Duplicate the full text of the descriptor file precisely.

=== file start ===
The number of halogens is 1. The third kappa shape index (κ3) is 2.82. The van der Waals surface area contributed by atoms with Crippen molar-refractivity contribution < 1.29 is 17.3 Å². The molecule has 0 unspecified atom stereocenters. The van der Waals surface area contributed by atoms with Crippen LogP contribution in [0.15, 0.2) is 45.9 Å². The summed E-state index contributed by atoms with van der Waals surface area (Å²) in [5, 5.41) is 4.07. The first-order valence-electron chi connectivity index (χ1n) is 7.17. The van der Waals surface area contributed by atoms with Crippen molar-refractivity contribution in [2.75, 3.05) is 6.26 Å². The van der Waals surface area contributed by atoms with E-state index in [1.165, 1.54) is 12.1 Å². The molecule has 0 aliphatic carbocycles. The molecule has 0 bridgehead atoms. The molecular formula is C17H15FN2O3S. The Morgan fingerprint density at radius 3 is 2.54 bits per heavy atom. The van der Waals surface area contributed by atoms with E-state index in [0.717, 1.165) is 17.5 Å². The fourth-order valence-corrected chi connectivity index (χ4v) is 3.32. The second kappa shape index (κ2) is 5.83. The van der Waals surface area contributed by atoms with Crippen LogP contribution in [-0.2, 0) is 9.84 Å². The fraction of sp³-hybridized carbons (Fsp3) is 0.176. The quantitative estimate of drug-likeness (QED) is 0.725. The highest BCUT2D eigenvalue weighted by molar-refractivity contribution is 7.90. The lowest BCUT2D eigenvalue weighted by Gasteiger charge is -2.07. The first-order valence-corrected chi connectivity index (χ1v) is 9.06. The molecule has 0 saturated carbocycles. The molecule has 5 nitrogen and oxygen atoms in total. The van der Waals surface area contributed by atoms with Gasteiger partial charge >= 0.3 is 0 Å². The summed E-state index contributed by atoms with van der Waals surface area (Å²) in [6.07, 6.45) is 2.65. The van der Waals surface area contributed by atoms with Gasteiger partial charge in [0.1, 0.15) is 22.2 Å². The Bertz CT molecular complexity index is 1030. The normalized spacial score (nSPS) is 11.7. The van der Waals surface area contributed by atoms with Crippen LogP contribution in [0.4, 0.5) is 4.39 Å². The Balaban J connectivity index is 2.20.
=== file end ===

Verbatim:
The number of halogens is 1. The third kappa shape index (κ3) is 2.82. The van der Waals surface area contributed by atoms with Crippen molar-refractivity contribution < 1.29 is 17.3 Å². The molecule has 0 unspecified atom stereocenters. The van der Waals surface area contributed by atoms with Crippen LogP contribution in [0.15, 0.2) is 45.9 Å². The summed E-state index contributed by atoms with van der Waals surface area (Å²) in [5, 5.41) is 4.07. The first-order valence-electron chi connectivity index (χ1n) is 7.17. The van der Waals surface area contributed by atoms with Crippen molar-refractivity contribution in [2.75, 3.05) is 6.26 Å². The van der Waals surface area contributed by atoms with E-state index in [1.165, 1.54) is 12.1 Å². The molecule has 0 aliphatic carbocycles. The molecule has 0 bridgehead atoms. The molecular formula is C17H15FN2O3S. The Morgan fingerprint density at radius 3 is 2.54 bits per heavy atom. The van der Waals surface area contributed by atoms with E-state index in [0.717, 1.165) is 17.5 Å². The fourth-order valence-corrected chi connectivity index (χ4v) is 3.32. The second kappa shape index (κ2) is 5.83. The van der Waals surface area contributed by atoms with Crippen LogP contribution in [-0.2, 0) is 9.84 Å². The fraction of sp³-hybridized carbons (Fsp3) is 0.176. The quantitative estimate of drug-likeness (QED) is 0.725. The highest BCUT2D eigenvalue weighted by molar-refractivity contribution is 7.90. The lowest BCUT2D eigenvalue weighted by Gasteiger charge is -2.07. The first-order valence-corrected chi connectivity index (χ1v) is 9.06. The molecule has 0 saturated carbocycles. The molecule has 5 nitrogen and oxygen atoms in total. The van der Waals surface area contributed by atoms with Gasteiger partial charge >= 0.3 is 0 Å². The summed E-state index contributed by atoms with van der Waals surface area (Å²) in [6.07, 6.45) is 2.65. The van der Waals surface area contributed by atoms with Gasteiger partial charge in [0.1, 0.15) is 22.2 Å². The Bertz CT molecular complexity index is 1030. The normalized spacial score (nSPS) is 11.7. The van der Waals surface area contributed by atoms with Crippen LogP contribution in [0.4, 0.5) is 4.39 Å². The Balaban J connectivity index is 2.20.